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[212] parapet and within the ditches of the Fort to battle with the whole rebel garrison.

In the assault of the eleventh instant, but one brigade, and that a very small one, under the command of General Strong, were engaged; in that of last evening a whole division, consisting of three full brigades, were drawn out in line to take part in the action, but on account of some misunderstanding of orders, but two actually participated in the fight.

Since the engagement of the eleventh, General Gillmore has strained every nerve to strengthen his position on Morris Island, and so far as human foresight can discern, has made his lines of defence impregnable before advancing to the attack.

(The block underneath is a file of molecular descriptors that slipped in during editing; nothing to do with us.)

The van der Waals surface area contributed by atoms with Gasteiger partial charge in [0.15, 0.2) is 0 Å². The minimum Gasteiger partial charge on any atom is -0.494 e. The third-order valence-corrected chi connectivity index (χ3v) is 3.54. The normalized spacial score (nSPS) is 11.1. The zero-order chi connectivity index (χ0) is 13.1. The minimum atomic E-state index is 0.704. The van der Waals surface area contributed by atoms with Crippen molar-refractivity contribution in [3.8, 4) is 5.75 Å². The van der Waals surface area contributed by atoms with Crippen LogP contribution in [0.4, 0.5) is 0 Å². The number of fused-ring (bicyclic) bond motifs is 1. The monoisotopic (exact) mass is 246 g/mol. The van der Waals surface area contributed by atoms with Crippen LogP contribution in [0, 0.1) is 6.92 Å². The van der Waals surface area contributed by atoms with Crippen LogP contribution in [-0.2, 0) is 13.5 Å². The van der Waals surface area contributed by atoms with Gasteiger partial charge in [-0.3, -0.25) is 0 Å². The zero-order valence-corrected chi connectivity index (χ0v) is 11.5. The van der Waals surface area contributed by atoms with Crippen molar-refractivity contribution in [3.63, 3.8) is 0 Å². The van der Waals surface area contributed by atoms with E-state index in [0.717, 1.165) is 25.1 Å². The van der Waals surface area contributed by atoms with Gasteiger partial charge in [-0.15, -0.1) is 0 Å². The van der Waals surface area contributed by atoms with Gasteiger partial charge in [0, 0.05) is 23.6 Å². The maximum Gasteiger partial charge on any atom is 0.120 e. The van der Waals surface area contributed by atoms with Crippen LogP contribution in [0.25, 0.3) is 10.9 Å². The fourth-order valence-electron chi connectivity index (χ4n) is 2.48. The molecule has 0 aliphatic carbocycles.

Three fourths of the island is in our possession; five batteries have been erected, in all containing nine thirty-pound and four twenty-pound Parrotts, and ten ten-inch mortars on the left, with two thirty-pound Parrotts, ten ten-inch mortars, and three full batteries of light artillery on the right. The earth-works protecting these guns have all been erected by the New-York volunteer engineers, under the direction of Captain Brooks and Lieuts. Mirche and Suter of General Gillmore's staff. During the action of yesterday, Lieutenant-Colonel Jackson, Chief of Artillery on General Gillmore's staff, commanded on the left, and Captain Langdon, of the First U. S. artillery, company M, on the right. The extreme right rests on the ocean beach; the extreme left on the edge of a swamp, about five hundred yards from the small creek separating Morris Island from James Island. The whole line of batteries sweeps in the form of a semicircle, and is at all points about one thousand eight hundred yards from Fort Wagner. Nearly all the guns upon the left are about four thousand yards from Fort Sumter; but being of light calibre compared with the one on that formidable structure, were not brought to bear upon her at any time during the action.